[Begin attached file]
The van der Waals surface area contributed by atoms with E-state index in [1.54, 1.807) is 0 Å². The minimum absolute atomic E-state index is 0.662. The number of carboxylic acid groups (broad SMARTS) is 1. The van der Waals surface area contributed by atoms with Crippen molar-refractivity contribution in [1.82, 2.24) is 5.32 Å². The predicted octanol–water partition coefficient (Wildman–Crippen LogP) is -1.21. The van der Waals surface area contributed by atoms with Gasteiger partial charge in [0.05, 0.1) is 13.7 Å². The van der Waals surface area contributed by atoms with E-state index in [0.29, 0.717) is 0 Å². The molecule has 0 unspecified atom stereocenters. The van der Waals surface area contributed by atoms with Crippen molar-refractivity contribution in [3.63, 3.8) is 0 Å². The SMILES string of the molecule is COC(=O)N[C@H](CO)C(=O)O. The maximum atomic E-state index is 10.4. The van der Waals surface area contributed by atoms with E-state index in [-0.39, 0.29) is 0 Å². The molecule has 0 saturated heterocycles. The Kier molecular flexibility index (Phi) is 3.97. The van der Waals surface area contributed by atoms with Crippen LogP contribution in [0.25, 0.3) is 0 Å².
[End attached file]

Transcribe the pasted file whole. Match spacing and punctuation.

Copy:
The van der Waals surface area contributed by atoms with E-state index in [1.54, 1.807) is 0 Å². The minimum absolute atomic E-state index is 0.662. The number of carboxylic acid groups (broad SMARTS) is 1. The van der Waals surface area contributed by atoms with Crippen molar-refractivity contribution in [1.82, 2.24) is 5.32 Å². The predicted octanol–water partition coefficient (Wildman–Crippen LogP) is -1.21. The van der Waals surface area contributed by atoms with Gasteiger partial charge in [0.05, 0.1) is 13.7 Å². The van der Waals surface area contributed by atoms with E-state index in [0.29, 0.717) is 0 Å². The molecule has 0 unspecified atom stereocenters. The van der Waals surface area contributed by atoms with Crippen molar-refractivity contribution in [3.63, 3.8) is 0 Å². The SMILES string of the molecule is COC(=O)N[C@H](CO)C(=O)O. The maximum atomic E-state index is 10.4. The van der Waals surface area contributed by atoms with E-state index in [-0.39, 0.29) is 0 Å². The molecule has 0 saturated heterocycles. The Kier molecular flexibility index (Phi) is 3.97. The van der Waals surface area contributed by atoms with Crippen LogP contribution in [0.25, 0.3) is 0 Å².